Ever wondered what the Zambeel looked like?
The Zambeel is a furry bag of tricks that belonged to Umar Ayyar (also written as Amar), a trickster and loyal companion to Amir Hamza, the hero of the legendary tales of the Hamzanama.
Umar Ayyar was the son of Umayya Zamiri, and is described as the greatest the greatest ayyar (shrewd, crafty, imposter) of the age. (1)
In this image Umar is seen carrying the magical Zambeel to help him combat a tremendous dragon.
Umar slays a dragon with naphtha (detail) (2)
“Hamza orders Umar to deliver a letter to Qitanush Shah urging him to convert to Islam. The road passes through an utterly desolate land pocked with deep noxious pits. In this hellish environment lurks a fearsome dragon. Umar knows better than to attack this beast with a sword and digs instead into his bag of tricks. He whips out a vial of naphtha (a flammable liquid) and hurls it at the dragon, incinerating him on the spot”. (3)
Click to view full image (4).
The Hamzanama is a popular collection of action filled stories that recount in straightforward language the colourful adventures of Hamza and other legendary heroes as they travel the world spreading the teachings of Islam. (5) Hamza’s adventures were varied and plenty, as he battled giants, demons and strange creatures. (6)
Born from the tradition of Persian oral literature, the tales of Hamzanama enthralled the young Mughal emperor Akbar who ordered them to be the subject of the first royal manuscript illustrated in India during his reign (1556-1605). (7)
The series of 1400 paintings on cloth may have been produced in either 12, 14 or 17 volumes. Directed by two Iranian master artists, Mir Sayyed Ali and Khwaja Abd-as Samad, the work involved over a hundred artists, gilders and bookbinders, and took fifteen years to complete (1562 to 1577).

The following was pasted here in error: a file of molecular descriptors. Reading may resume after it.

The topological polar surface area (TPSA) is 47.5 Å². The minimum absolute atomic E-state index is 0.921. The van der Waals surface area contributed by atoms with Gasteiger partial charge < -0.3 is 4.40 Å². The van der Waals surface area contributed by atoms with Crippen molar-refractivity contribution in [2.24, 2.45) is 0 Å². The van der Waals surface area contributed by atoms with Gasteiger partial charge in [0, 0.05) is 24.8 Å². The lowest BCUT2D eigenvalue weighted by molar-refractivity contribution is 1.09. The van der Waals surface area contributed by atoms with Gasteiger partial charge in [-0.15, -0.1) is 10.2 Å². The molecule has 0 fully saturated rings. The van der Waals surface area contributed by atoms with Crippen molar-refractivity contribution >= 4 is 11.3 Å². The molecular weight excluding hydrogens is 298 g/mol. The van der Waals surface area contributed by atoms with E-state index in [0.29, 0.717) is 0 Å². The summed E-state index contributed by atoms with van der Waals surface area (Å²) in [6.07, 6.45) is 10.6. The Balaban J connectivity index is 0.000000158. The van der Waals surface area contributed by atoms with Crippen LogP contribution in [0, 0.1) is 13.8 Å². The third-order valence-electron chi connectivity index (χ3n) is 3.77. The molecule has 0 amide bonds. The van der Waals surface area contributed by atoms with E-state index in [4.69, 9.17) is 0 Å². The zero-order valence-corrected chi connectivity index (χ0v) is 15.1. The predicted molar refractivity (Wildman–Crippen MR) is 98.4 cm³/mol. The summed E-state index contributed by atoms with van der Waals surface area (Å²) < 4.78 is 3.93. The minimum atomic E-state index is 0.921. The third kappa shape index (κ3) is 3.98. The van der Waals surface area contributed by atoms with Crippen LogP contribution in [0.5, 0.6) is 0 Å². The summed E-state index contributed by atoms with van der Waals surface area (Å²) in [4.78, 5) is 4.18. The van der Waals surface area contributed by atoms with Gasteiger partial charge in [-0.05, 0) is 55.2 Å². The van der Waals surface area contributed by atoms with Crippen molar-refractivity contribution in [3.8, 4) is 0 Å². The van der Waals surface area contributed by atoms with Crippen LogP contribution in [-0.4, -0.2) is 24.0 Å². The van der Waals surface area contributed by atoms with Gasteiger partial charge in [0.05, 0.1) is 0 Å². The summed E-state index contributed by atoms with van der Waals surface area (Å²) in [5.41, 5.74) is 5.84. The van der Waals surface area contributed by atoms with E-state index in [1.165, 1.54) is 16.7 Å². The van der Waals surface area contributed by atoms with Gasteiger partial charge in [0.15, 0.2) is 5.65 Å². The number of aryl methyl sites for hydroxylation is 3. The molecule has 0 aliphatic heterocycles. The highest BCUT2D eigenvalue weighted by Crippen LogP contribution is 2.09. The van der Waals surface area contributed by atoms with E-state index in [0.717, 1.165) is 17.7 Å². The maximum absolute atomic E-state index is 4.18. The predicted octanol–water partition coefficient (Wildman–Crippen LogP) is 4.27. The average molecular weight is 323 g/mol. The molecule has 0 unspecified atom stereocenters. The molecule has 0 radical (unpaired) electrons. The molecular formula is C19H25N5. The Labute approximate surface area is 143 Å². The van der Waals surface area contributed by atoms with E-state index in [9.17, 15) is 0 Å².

A new Mughal style evolved, combining elements from the regional traditions of the Indian subcontinent with an Iranian compositional framework and distinctively Iranian motifs.
The paintings are unusually large, measuring around 74 x 58 cm. About 140 of these illustrations are known to survive. (8). On the other side of the image is the text in Persian in the Nasta’liq script, arranged so that the text is opposite the matching picture in most openings of the book. (9)
By its scope, size and execution, the Hamzanama lends itself to two very different kinds of viewing experience: one, as part of a public recitation that was dramatised serially by a professional storyteller, the other as the focus of a more intimate perusal of its illustrations. (10)
1 John Seyller et al, The Adventures of Hamza. Painting and Storytelling in Mughal India (Washington: Freer-Sackler, Smithsonian Institution, 2002) 80
2 Image (CAT 86), John Seyller et al, ibid, 253
3. http://www.asia.si.edu/exhibitions/online/hamza/hamza.htm, accessed 26 April 2013
4. http://www.scoopweb.com/Hamzanama, accessed 27 April 2013
5. http://www.asia.si.edu/exhibitions/online/hamza/hamza.htm, accessed 25 April 2013
6. http://www.vam.ac.uk/content/articles/h/hamzanama/, accessed 25 April 2013
7. http://www.asia.si.edu/exhibitions/online/hamza/hamza.htm, ibid
8. http://www.vam.ac.uk/content/articles/h/hamzanama/, accessed 26 April 2013
10. John Seyller et al, ibid, 12